Aurora Rising Book Review

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Yness Martinez

‘Aurora Rising’ was published in 2019

Yness Martinez, Staff Reporter

Aurora Rising was published in 2019 by co-authors Amie Kaufman and Jay Kristoff. It’s the first in it’s ongoing series. 

Straight-A student Tyler Jones gets stuck with an unlikely crew after saving Aurora O’Malley, a passenger thought to be lost on a colony spaceship 200 years ago. A girl out of time, and maybe even out of her mind, might be the key to solving the mystery behind the Octavia mission–a planet colony covered up by the government, and Aurora’s original destination. With twists and turns, new species, and bountiful sarcasm, Kaufman and Kristoff make this an enjoyable ride in a new world.

As far as dystopian novels go, the world building in this novel wasn’t unbearable. However, I did keep a running tally of made up words used–a shocking total of twelve. A typical world building process for a sci-fi novel can be up to ten chapters, but not Aurora Rising. It was very, “You’re on your own” when it came to figuring out what things looked like; and that can be a good thing or a bad thing. “What does an ‘exo suit’ look like?” you may ask. Well, to me it was some sort of clear, ah, thing? 

The good thing about this was that we didn’t have to dwell on the specifics because of the heavy focus on the 200-year-old 17-year-old. While the book might have her name on it, Aurora Rising was not all about Aurora. Each chapter was a different perspective from Tyler’s crew, meaning it held so many variations in character.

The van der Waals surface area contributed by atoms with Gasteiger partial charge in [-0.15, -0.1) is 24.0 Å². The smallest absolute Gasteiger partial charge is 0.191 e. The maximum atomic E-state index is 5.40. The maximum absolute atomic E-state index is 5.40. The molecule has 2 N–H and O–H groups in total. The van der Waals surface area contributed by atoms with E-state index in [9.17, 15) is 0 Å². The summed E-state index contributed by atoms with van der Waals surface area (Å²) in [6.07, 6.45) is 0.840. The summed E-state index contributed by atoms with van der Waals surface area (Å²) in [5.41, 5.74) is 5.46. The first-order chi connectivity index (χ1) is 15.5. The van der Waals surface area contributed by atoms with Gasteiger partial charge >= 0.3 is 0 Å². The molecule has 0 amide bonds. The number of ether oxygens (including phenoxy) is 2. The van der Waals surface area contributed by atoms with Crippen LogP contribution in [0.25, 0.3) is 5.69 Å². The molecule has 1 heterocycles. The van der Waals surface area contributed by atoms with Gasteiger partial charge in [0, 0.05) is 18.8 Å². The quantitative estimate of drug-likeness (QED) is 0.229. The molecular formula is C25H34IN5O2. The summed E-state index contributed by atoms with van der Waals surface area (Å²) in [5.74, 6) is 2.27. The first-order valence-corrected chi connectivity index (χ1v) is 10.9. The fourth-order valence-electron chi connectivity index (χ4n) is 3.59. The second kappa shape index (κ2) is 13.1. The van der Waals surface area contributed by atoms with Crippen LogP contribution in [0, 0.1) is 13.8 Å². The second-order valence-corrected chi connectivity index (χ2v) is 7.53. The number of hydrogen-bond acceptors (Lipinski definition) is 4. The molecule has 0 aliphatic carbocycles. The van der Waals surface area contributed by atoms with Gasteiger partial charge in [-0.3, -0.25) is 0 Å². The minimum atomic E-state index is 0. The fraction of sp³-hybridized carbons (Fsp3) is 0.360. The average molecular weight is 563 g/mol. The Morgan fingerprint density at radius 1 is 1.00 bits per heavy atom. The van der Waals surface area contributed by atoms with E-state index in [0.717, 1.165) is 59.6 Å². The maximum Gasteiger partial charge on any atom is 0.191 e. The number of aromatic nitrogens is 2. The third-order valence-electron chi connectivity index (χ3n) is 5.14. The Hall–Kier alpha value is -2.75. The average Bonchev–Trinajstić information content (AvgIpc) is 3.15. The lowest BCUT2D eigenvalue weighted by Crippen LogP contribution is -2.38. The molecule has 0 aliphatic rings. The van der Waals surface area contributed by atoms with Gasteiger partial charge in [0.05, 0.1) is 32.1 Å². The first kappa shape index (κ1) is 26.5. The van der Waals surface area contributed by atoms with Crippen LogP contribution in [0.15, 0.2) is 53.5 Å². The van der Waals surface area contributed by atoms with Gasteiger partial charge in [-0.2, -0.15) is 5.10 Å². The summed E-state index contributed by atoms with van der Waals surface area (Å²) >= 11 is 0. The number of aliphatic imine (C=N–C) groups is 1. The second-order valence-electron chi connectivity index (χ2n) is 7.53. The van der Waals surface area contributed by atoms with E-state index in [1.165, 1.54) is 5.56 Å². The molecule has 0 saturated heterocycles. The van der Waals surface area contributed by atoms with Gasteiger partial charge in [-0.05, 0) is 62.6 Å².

There was so much diversity in the book: in personality, gender, and sexuality. At one point I wasn’t sure if there was just a normal love triangle, or a love hexagon. It indirectly conveyed the wrong assumptions we make about others’ sexuality in an exemplary way.

Now for the best part, the crazy scientist and antisocial icon, Zila. Zila is the epitome of all semi-psychotic homebodys out there. As I said, each chapter was through the eyes of the different crewmates, including Zila. Typically, her chapters were so bizarre and short I actually laughed. There was one that was only two sentences long. She is my absolute favorite character for: No. 1, being a genius. No. 2, not putting up with anything. 

This being the second win for my Kaufman reads, I’ve decided to add the rest of her works to my reading list. She seems to carry a similar theme of ‘spooky space’ in many of her books, and it will be interesting to see how she expands on that theme. 

I’d recommend this read to any sci-fi fan. It’s got heists, it’s got plot twists, it’s got random Tolkien references, it’s got bizarre technology, and it’s got strange sentient beings. You can read Aurora Rising on the school’s online and in-person library.